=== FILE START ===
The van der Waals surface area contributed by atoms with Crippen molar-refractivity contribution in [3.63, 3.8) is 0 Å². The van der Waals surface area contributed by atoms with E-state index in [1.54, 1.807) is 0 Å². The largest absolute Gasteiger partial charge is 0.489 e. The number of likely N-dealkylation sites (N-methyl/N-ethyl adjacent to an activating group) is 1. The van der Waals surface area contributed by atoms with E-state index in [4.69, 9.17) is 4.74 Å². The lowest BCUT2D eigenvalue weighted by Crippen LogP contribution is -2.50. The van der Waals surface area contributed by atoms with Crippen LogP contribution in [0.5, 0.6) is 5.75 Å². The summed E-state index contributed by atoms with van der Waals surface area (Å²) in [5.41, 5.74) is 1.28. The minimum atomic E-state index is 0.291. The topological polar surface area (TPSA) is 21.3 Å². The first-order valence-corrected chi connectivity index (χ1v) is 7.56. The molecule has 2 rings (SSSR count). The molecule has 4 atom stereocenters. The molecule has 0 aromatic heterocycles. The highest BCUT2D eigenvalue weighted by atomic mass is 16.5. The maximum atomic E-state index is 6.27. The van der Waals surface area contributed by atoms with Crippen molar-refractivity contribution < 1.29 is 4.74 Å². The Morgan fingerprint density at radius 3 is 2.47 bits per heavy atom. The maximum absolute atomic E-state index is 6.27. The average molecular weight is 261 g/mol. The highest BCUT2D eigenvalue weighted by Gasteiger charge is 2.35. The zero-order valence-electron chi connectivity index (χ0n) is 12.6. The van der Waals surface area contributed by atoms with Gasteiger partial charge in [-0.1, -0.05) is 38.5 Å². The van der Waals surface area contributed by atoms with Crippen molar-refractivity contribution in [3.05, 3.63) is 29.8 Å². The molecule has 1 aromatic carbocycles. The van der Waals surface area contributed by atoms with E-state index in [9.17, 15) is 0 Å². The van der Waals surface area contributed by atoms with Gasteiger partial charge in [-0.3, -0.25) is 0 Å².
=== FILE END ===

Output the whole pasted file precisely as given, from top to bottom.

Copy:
The van der Waals surface area contributed by atoms with Crippen molar-refractivity contribution in [3.63, 3.8) is 0 Å². The van der Waals surface area contributed by atoms with E-state index in [1.54, 1.807) is 0 Å². The largest absolute Gasteiger partial charge is 0.489 e. The number of likely N-dealkylation sites (N-methyl/N-ethyl adjacent to an activating group) is 1. The van der Waals surface area contributed by atoms with E-state index in [4.69, 9.17) is 4.74 Å². The lowest BCUT2D eigenvalue weighted by Crippen LogP contribution is -2.50. The van der Waals surface area contributed by atoms with Crippen LogP contribution in [0.5, 0.6) is 5.75 Å². The summed E-state index contributed by atoms with van der Waals surface area (Å²) in [5.41, 5.74) is 1.28. The minimum atomic E-state index is 0.291. The topological polar surface area (TPSA) is 21.3 Å². The first-order valence-corrected chi connectivity index (χ1v) is 7.56. The molecule has 2 rings (SSSR count). The molecule has 4 atom stereocenters. The molecule has 0 aromatic heterocycles. The highest BCUT2D eigenvalue weighted by atomic mass is 16.5. The maximum atomic E-state index is 6.27. The van der Waals surface area contributed by atoms with Crippen molar-refractivity contribution < 1.29 is 4.74 Å². The Morgan fingerprint density at radius 3 is 2.47 bits per heavy atom. The maximum absolute atomic E-state index is 6.27. The average molecular weight is 261 g/mol. The highest BCUT2D eigenvalue weighted by Gasteiger charge is 2.35. The zero-order valence-electron chi connectivity index (χ0n) is 12.6. The van der Waals surface area contributed by atoms with Gasteiger partial charge in [-0.1, -0.05) is 38.5 Å². The van der Waals surface area contributed by atoms with Crippen molar-refractivity contribution in [3.05, 3.63) is 29.8 Å². The molecule has 1 aromatic carbocycles. The van der Waals surface area contributed by atoms with E-state index in [9.17, 15) is 0 Å². The van der Waals surface area contributed by atoms with Gasteiger partial charge in [-0.3, -0.25) is 0 Å².